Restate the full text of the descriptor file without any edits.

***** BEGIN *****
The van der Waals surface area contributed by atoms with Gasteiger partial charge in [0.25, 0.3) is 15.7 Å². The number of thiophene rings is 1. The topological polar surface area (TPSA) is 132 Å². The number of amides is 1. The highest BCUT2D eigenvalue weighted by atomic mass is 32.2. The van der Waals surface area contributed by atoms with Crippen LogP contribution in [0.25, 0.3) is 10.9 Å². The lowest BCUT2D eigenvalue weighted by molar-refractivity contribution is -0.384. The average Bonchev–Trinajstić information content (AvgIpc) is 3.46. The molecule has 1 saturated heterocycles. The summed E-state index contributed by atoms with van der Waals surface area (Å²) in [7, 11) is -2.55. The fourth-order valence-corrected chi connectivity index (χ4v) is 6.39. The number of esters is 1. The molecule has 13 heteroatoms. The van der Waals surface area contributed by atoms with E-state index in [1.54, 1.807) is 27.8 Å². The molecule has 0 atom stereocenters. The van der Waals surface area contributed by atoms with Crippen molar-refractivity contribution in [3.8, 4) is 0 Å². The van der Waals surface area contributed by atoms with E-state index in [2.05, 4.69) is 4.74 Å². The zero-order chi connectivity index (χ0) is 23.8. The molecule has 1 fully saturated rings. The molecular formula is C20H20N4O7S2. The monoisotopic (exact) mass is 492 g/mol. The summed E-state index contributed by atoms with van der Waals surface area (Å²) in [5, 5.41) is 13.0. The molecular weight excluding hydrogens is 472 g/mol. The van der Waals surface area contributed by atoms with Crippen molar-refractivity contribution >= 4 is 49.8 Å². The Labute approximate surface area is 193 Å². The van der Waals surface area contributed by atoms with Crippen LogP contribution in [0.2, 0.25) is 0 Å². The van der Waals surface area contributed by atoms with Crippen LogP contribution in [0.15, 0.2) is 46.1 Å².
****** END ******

The van der Waals surface area contributed by atoms with Gasteiger partial charge in [0.25, 0.3) is 15.7 Å². The number of thiophene rings is 1. The topological polar surface area (TPSA) is 132 Å². The number of amides is 1. The highest BCUT2D eigenvalue weighted by atomic mass is 32.2. The van der Waals surface area contributed by atoms with Crippen LogP contribution in [0.25, 0.3) is 10.9 Å². The lowest BCUT2D eigenvalue weighted by molar-refractivity contribution is -0.384. The average Bonchev–Trinajstić information content (AvgIpc) is 3.46. The molecule has 1 saturated heterocycles. The summed E-state index contributed by atoms with van der Waals surface area (Å²) in [7, 11) is -2.55. The fourth-order valence-corrected chi connectivity index (χ4v) is 6.39. The number of esters is 1. The molecule has 13 heteroatoms. The van der Waals surface area contributed by atoms with E-state index in [1.54, 1.807) is 27.8 Å². The molecule has 0 atom stereocenters. The van der Waals surface area contributed by atoms with Crippen molar-refractivity contribution in [3.8, 4) is 0 Å². The van der Waals surface area contributed by atoms with E-state index in [2.05, 4.69) is 4.74 Å². The zero-order chi connectivity index (χ0) is 23.8. The molecule has 1 fully saturated rings. The molecular formula is C20H20N4O7S2. The monoisotopic (exact) mass is 492 g/mol. The summed E-state index contributed by atoms with van der Waals surface area (Å²) in [5, 5.41) is 13.0. The molecular weight excluding hydrogens is 472 g/mol. The van der Waals surface area contributed by atoms with Crippen molar-refractivity contribution >= 4 is 49.8 Å². The Labute approximate surface area is 193 Å². The van der Waals surface area contributed by atoms with Crippen LogP contribution in [0.2, 0.25) is 0 Å². The van der Waals surface area contributed by atoms with Crippen LogP contribution in [0.15, 0.2) is 46.1 Å².